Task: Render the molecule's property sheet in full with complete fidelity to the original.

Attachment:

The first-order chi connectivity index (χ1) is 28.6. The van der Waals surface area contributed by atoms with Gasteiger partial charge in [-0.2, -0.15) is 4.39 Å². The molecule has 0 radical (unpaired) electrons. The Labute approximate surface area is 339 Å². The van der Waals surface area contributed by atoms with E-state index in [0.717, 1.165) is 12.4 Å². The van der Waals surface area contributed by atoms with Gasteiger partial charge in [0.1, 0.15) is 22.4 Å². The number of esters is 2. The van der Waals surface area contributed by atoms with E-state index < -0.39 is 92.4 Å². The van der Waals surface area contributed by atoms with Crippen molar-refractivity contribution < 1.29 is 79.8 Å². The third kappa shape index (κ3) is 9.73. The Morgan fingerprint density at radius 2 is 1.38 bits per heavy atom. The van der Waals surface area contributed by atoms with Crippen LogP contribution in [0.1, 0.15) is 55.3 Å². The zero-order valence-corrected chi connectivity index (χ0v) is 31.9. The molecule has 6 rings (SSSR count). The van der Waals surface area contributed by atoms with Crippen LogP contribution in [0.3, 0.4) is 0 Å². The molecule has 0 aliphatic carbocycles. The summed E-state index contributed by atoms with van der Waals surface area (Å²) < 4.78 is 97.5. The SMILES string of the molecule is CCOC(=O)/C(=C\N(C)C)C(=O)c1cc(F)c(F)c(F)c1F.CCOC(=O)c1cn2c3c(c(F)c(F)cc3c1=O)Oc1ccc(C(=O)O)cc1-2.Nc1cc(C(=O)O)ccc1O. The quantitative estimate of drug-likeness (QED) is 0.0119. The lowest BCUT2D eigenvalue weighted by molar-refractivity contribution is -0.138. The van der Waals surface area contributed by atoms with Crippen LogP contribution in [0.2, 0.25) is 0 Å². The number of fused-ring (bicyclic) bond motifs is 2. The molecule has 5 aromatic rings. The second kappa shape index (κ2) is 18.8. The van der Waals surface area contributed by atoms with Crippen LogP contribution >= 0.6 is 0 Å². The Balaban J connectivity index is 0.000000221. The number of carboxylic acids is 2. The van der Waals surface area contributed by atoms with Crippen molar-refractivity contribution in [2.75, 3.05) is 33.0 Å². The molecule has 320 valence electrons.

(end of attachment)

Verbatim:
The first-order chi connectivity index (χ1) is 28.6. The van der Waals surface area contributed by atoms with Gasteiger partial charge in [-0.2, -0.15) is 4.39 Å². The molecule has 0 radical (unpaired) electrons. The Labute approximate surface area is 339 Å². The van der Waals surface area contributed by atoms with E-state index in [0.717, 1.165) is 12.4 Å². The van der Waals surface area contributed by atoms with Gasteiger partial charge in [0.1, 0.15) is 22.4 Å². The number of esters is 2. The van der Waals surface area contributed by atoms with E-state index < -0.39 is 92.4 Å². The van der Waals surface area contributed by atoms with Crippen molar-refractivity contribution < 1.29 is 79.8 Å². The third kappa shape index (κ3) is 9.73. The Morgan fingerprint density at radius 2 is 1.38 bits per heavy atom. The van der Waals surface area contributed by atoms with Crippen LogP contribution in [0.1, 0.15) is 55.3 Å². The zero-order valence-corrected chi connectivity index (χ0v) is 31.9. The molecule has 6 rings (SSSR count). The van der Waals surface area contributed by atoms with Crippen LogP contribution in [0.3, 0.4) is 0 Å². The molecule has 0 aliphatic carbocycles. The summed E-state index contributed by atoms with van der Waals surface area (Å²) < 4.78 is 97.5. The SMILES string of the molecule is CCOC(=O)/C(=C\N(C)C)C(=O)c1cc(F)c(F)c(F)c1F.CCOC(=O)c1cn2c3c(c(F)c(F)cc3c1=O)Oc1ccc(C(=O)O)cc1-2.Nc1cc(C(=O)O)ccc1O. The quantitative estimate of drug-likeness (QED) is 0.0119. The lowest BCUT2D eigenvalue weighted by molar-refractivity contribution is -0.138. The van der Waals surface area contributed by atoms with Crippen LogP contribution in [0.2, 0.25) is 0 Å². The number of fused-ring (bicyclic) bond motifs is 2. The molecule has 5 aromatic rings. The second kappa shape index (κ2) is 18.8. The van der Waals surface area contributed by atoms with Crippen LogP contribution >= 0.6 is 0 Å². The Balaban J connectivity index is 0.000000221. The number of carboxylic acids is 2. The van der Waals surface area contributed by atoms with Crippen molar-refractivity contribution in [2.75, 3.05) is 33.0 Å². The molecule has 320 valence electrons.